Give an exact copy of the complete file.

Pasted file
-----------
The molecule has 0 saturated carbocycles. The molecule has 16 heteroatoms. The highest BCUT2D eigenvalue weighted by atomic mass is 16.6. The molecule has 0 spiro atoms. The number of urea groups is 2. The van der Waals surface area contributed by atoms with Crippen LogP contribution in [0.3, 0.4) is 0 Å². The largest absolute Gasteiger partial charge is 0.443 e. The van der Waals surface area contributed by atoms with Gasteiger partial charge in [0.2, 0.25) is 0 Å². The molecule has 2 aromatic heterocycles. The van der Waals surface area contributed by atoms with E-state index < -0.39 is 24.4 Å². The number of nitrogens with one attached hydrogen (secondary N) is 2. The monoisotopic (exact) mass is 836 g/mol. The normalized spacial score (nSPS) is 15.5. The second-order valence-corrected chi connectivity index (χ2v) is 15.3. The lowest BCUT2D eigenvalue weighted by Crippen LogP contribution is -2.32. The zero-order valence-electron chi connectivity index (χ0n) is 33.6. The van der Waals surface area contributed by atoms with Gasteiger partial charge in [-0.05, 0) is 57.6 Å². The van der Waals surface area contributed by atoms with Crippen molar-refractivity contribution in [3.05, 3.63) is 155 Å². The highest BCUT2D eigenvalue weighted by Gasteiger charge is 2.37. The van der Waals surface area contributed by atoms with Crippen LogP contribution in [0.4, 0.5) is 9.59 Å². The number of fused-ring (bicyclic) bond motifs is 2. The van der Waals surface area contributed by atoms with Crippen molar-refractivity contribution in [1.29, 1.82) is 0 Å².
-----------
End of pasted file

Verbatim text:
The molecule has 0 saturated carbocycles. The molecule has 16 heteroatoms. The highest BCUT2D eigenvalue weighted by atomic mass is 16.6. The molecule has 0 spiro atoms. The number of urea groups is 2. The van der Waals surface area contributed by atoms with Crippen LogP contribution in [0.3, 0.4) is 0 Å². The largest absolute Gasteiger partial charge is 0.443 e. The van der Waals surface area contributed by atoms with Gasteiger partial charge in [0.2, 0.25) is 0 Å². The molecule has 2 aromatic heterocycles. The van der Waals surface area contributed by atoms with E-state index < -0.39 is 24.4 Å². The number of nitrogens with one attached hydrogen (secondary N) is 2. The monoisotopic (exact) mass is 836 g/mol. The normalized spacial score (nSPS) is 15.5. The second-order valence-corrected chi connectivity index (χ2v) is 15.3. The lowest BCUT2D eigenvalue weighted by Crippen LogP contribution is -2.32. The zero-order valence-electron chi connectivity index (χ0n) is 33.6. The van der Waals surface area contributed by atoms with Gasteiger partial charge in [-0.05, 0) is 57.6 Å². The van der Waals surface area contributed by atoms with Crippen molar-refractivity contribution in [3.05, 3.63) is 155 Å². The highest BCUT2D eigenvalue weighted by Gasteiger charge is 2.37. The van der Waals surface area contributed by atoms with Crippen LogP contribution in [0.4, 0.5) is 9.59 Å². The number of fused-ring (bicyclic) bond motifs is 2. The van der Waals surface area contributed by atoms with Crippen molar-refractivity contribution in [1.29, 1.82) is 0 Å².